Renewable energy is a continually renewable energy environment that includes solar energy, wind power, hydropower, biomass energy, sea turbidity, emissions, and geothermal energy. From 2005 to 2006, 18% of the world’s total energy produced from renewable energy. The remaining 13% are from traditional fuels, 3% from water (15% of the world’s electricity), 1.3% from solar energy (solar heating), and about 0.8% is powered by geothermal, wind, solar and ocean energy.
Global warming and rising oil prices are the main cause of extensive research on renewable energy, investing, production and use in research. Investment in this area has increased from $ 80 billion in 2005 to $ 2344 billion in 2006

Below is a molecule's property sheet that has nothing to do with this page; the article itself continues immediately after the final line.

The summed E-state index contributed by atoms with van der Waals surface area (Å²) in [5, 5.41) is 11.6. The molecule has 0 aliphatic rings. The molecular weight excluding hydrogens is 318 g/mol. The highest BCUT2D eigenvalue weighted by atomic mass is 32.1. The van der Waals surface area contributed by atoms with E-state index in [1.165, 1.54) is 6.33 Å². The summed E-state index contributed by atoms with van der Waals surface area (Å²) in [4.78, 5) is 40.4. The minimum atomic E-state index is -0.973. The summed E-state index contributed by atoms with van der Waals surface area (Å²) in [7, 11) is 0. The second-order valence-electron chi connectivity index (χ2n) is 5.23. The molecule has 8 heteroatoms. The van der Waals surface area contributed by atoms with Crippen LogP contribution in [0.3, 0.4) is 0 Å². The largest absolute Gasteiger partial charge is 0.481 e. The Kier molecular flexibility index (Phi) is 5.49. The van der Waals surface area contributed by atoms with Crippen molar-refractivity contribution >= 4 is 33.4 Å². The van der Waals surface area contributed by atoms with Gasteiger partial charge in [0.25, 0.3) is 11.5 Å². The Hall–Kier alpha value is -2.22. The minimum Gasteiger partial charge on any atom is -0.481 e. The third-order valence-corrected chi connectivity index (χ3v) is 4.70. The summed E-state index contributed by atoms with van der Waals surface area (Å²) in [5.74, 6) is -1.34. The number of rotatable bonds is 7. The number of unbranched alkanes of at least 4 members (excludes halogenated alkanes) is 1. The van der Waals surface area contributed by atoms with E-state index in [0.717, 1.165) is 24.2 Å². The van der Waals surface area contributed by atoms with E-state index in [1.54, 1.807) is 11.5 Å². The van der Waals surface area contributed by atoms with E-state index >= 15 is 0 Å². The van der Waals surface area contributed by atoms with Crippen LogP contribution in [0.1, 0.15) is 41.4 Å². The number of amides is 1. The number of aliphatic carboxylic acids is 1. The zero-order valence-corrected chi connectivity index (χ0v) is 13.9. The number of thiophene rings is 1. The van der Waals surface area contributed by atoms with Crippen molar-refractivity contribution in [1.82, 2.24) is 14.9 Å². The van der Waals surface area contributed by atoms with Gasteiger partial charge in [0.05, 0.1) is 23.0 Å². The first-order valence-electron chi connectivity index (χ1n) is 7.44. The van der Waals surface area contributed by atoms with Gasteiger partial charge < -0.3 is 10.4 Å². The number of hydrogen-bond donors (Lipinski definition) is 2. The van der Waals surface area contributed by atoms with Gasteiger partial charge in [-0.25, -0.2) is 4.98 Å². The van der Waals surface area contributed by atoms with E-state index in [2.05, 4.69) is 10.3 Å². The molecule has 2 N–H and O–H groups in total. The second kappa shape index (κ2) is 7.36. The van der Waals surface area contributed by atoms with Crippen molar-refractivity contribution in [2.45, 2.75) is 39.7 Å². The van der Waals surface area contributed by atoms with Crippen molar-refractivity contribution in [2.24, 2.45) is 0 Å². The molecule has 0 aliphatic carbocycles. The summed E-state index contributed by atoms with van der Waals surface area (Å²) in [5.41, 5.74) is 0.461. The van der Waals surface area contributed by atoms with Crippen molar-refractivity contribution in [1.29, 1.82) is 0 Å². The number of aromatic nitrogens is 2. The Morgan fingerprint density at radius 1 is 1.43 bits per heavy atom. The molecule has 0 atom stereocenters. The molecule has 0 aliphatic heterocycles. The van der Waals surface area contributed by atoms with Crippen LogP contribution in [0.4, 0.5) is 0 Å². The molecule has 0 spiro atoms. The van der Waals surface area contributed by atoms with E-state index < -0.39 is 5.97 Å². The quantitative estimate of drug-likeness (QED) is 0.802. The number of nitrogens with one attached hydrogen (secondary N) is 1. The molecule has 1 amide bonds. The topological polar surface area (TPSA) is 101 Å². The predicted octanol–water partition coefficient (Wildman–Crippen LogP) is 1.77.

Wind power consumption increased by 30% annually, with a total installed wind power capacity of 100 GW (GW). Wind power is widely used in European and American countries. The installed capacity of photovoltaic panels for solar energy power plants has surpassed 2,000 Megawatts in 2006 and is most commonly used in Germany and Spain. The solar thermal power plant is widely used in the United States and Spain, the largest of which is the Ivanpapa solar thermal power plant in the Mojave of California, USA. The installed capacity of the plant will be 377 MW. The world’s largest geothermal power plant is the Geyser station in California, USA, with a capacity of 750 MW. Brazil is the world’s largest producer of sugar cane from sugar cane, which supplies 18% of its fuel to ethanol. It is also widely used in the United States.
Besides, projects for remote cities are being implemented with renewable energy projects. Kenya is considered the world’s most widely used small-scale renewable energy source. In the country, about 30,000 solar photovoltaic generators are sold for 20-100 W / year.